Governing Climate Change

Author: Harriet Bulkeley
Publisher: Routledge
ISBN: 1317635558
Size: 72.72 MB
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Governing Climate Change, Second Edition, provides a short and accessible introduction to how climate change is governed by an increasingly diverse range of actors, from civil society and market actors to multilateral development banks, donors, and cities. This updated edition also includes: up-to-date coverage of the negotiations post-Copenhagen (Cancun, Durban, and towards Paris) and some of the shifts in the inter-governmental politics; a deeper discussion of the roles of actors that have come to prominence in the climate negotiations; an overview of the key funding mechanisms such as the Green Climate Fund, Adaptation Fund, the High-Level Advisory Group on Climate Change Finance, and REDD (Reducing Emissions from Deforestation and forest Degradation); a direct assessment of what the proliferation of TCCG (Transnational Climate Change Governance) adds up to in terms of legitimacy, effectiveness etc., drawing on all the recent research in this area; an analysis of renewable energy in the UK (in the light of recent controversies around the siting of wind turbines and fracking projects). Providing an interdisciplinary perspective drawing on geography, politics, international relations, and development studies, this book is essential reading for students and scholars concerned not only with the climate governance but with the future of the environment in general.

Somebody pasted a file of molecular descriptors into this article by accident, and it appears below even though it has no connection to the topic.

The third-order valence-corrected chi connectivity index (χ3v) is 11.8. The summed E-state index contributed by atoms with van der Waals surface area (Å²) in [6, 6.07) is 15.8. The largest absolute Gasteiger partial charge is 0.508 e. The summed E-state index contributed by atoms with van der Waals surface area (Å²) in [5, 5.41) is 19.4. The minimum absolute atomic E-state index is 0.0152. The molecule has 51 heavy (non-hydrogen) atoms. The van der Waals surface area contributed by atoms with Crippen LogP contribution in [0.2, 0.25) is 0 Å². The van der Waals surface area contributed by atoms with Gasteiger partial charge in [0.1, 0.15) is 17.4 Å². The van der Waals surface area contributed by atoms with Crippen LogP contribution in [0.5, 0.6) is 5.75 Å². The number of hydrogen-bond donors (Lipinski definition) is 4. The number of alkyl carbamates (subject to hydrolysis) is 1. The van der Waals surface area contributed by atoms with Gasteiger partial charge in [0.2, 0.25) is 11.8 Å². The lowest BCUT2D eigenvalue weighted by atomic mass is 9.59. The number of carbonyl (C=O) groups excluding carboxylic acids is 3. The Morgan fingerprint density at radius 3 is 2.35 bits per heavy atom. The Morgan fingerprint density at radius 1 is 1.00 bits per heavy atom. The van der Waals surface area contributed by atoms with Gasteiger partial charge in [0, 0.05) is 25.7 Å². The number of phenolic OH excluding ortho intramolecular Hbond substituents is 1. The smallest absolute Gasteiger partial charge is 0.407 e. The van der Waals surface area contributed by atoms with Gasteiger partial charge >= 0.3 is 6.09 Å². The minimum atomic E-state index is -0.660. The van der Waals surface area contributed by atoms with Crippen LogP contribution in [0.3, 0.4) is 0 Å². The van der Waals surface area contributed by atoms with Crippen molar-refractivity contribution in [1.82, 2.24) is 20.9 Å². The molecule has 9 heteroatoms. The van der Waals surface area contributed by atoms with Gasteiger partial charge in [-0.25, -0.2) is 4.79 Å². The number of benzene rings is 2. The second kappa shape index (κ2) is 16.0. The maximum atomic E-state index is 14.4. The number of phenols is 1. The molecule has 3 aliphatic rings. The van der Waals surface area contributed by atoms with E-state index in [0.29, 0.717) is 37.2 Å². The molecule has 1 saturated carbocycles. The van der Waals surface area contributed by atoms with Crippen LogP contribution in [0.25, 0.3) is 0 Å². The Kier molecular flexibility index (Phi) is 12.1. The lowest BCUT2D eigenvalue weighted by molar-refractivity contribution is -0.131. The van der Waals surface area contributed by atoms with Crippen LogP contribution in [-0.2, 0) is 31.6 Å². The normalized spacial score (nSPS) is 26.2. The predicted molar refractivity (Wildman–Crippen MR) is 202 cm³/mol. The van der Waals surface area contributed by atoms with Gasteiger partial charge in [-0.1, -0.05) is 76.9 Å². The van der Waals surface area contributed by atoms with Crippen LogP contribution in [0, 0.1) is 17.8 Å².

Governing Climate Change

Author: Andrew Jordan
Publisher: Cambridge University Press
ISBN: 1108304745
Size: 59.24 MB
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Climate change governance is in a state of enormous flux. New and more dynamic forms of governing are appearing around the international climate regime centred on the United Nations Framework Convention on Climate Change (UNFCCC). They appear to be emerging spontaneously from the bottom up, producing a more dispersed pattern of governing, which Nobel Laureate Elinor Ostrom famously described as 'polycentric'. This book brings together contributions from some of the world's foremost experts to provide the first systematic test of the ability of polycentric thinking to explain and enhance societal attempts to govern climate change. It is ideal for researchers in public policy, international relations, environmental science, environmental management, politics, law and public administration. It will also be useful on advanced courses in climate policy and governance, and for practitioners seeking incisive summaries of developments in particular sub-areas and sectors. This title is also available as Open Access on Cambridge Core.